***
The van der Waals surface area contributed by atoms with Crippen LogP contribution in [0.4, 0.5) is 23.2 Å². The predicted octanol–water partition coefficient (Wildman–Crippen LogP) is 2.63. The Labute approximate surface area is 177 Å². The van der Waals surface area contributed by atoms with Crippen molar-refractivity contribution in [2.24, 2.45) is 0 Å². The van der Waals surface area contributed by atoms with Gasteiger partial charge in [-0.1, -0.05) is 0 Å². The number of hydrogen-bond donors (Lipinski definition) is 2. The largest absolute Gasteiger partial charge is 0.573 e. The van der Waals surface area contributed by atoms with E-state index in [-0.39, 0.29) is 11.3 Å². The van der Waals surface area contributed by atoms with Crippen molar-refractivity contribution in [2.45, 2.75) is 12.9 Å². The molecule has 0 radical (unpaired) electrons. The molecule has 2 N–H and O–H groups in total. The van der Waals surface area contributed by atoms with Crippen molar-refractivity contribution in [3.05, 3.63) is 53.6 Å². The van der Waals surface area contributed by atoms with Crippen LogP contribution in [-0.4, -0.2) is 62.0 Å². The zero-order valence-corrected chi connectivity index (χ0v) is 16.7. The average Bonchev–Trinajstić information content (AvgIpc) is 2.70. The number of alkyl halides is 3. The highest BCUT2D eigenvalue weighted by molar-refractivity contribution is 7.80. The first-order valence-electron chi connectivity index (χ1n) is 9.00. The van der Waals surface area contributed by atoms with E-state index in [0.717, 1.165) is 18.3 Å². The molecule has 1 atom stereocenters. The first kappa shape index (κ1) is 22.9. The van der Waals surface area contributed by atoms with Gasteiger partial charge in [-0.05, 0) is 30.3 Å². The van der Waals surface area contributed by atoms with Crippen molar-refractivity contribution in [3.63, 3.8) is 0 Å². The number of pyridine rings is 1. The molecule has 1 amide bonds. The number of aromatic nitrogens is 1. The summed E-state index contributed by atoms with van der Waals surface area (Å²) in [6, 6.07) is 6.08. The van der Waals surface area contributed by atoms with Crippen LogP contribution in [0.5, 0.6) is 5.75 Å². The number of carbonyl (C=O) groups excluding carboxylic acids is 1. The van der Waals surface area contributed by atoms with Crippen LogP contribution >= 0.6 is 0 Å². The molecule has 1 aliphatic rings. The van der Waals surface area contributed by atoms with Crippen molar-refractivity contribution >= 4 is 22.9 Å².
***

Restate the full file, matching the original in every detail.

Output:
The van der Waals surface area contributed by atoms with Crippen LogP contribution in [0.4, 0.5) is 23.2 Å². The predicted octanol–water partition coefficient (Wildman–Crippen LogP) is 2.63. The Labute approximate surface area is 177 Å². The van der Waals surface area contributed by atoms with Crippen molar-refractivity contribution in [2.24, 2.45) is 0 Å². The van der Waals surface area contributed by atoms with Gasteiger partial charge in [-0.1, -0.05) is 0 Å². The number of hydrogen-bond donors (Lipinski definition) is 2. The largest absolute Gasteiger partial charge is 0.573 e. The van der Waals surface area contributed by atoms with E-state index in [-0.39, 0.29) is 11.3 Å². The van der Waals surface area contributed by atoms with Crippen molar-refractivity contribution in [2.45, 2.75) is 12.9 Å². The molecule has 0 radical (unpaired) electrons. The molecule has 2 N–H and O–H groups in total. The van der Waals surface area contributed by atoms with Crippen molar-refractivity contribution in [3.05, 3.63) is 53.6 Å². The van der Waals surface area contributed by atoms with Crippen LogP contribution in [-0.4, -0.2) is 62.0 Å². The zero-order valence-corrected chi connectivity index (χ0v) is 16.7. The average Bonchev–Trinajstić information content (AvgIpc) is 2.70. The number of alkyl halides is 3. The highest BCUT2D eigenvalue weighted by molar-refractivity contribution is 7.80. The first-order valence-electron chi connectivity index (χ1n) is 9.00. The van der Waals surface area contributed by atoms with E-state index in [0.717, 1.165) is 18.3 Å². The molecule has 1 atom stereocenters. The first kappa shape index (κ1) is 22.9. The van der Waals surface area contributed by atoms with Gasteiger partial charge in [-0.05, 0) is 30.3 Å². The van der Waals surface area contributed by atoms with Crippen molar-refractivity contribution in [3.63, 3.8) is 0 Å². The number of pyridine rings is 1. The molecule has 1 amide bonds. The number of aromatic nitrogens is 1. The summed E-state index contributed by atoms with van der Waals surface area (Å²) in [6, 6.07) is 6.08. The van der Waals surface area contributed by atoms with Crippen LogP contribution in [0.5, 0.6) is 5.75 Å². The number of carbonyl (C=O) groups excluding carboxylic acids is 1. The van der Waals surface area contributed by atoms with Crippen LogP contribution >= 0.6 is 0 Å². The molecule has 1 aliphatic rings. The van der Waals surface area contributed by atoms with Crippen molar-refractivity contribution >= 4 is 22.9 Å².